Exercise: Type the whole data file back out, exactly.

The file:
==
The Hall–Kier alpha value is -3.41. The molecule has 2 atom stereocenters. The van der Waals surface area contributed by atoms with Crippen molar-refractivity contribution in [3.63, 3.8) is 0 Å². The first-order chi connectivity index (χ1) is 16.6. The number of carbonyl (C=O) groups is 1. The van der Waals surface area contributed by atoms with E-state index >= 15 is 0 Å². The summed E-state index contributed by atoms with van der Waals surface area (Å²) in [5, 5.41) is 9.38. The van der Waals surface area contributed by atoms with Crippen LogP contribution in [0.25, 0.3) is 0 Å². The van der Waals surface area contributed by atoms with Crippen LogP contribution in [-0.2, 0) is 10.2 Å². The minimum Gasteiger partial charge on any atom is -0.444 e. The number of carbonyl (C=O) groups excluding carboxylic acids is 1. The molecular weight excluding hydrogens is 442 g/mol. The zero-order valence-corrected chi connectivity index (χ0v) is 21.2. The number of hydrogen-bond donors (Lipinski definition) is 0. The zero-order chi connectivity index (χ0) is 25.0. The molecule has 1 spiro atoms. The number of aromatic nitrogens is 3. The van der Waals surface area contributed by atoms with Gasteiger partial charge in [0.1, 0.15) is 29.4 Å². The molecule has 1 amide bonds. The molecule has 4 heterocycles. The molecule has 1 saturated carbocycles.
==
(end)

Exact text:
The Hall–Kier alpha value is -3.41. The molecule has 2 atom stereocenters. The van der Waals surface area contributed by atoms with Crippen molar-refractivity contribution in [3.63, 3.8) is 0 Å². The first-order chi connectivity index (χ1) is 16.6. The number of carbonyl (C=O) groups is 1. The van der Waals surface area contributed by atoms with E-state index >= 15 is 0 Å². The summed E-state index contributed by atoms with van der Waals surface area (Å²) in [5, 5.41) is 9.38. The van der Waals surface area contributed by atoms with Crippen LogP contribution in [0.25, 0.3) is 0 Å². The van der Waals surface area contributed by atoms with Crippen LogP contribution in [-0.2, 0) is 10.2 Å². The minimum Gasteiger partial charge on any atom is -0.444 e. The number of carbonyl (C=O) groups excluding carboxylic acids is 1. The molecular weight excluding hydrogens is 442 g/mol. The zero-order valence-corrected chi connectivity index (χ0v) is 21.2. The number of hydrogen-bond donors (Lipinski definition) is 0. The zero-order chi connectivity index (χ0) is 25.0. The molecule has 1 spiro atoms. The number of aromatic nitrogens is 3. The van der Waals surface area contributed by atoms with Gasteiger partial charge in [0.1, 0.15) is 29.4 Å². The molecule has 1 amide bonds. The molecule has 4 heterocycles. The molecule has 1 saturated carbocycles.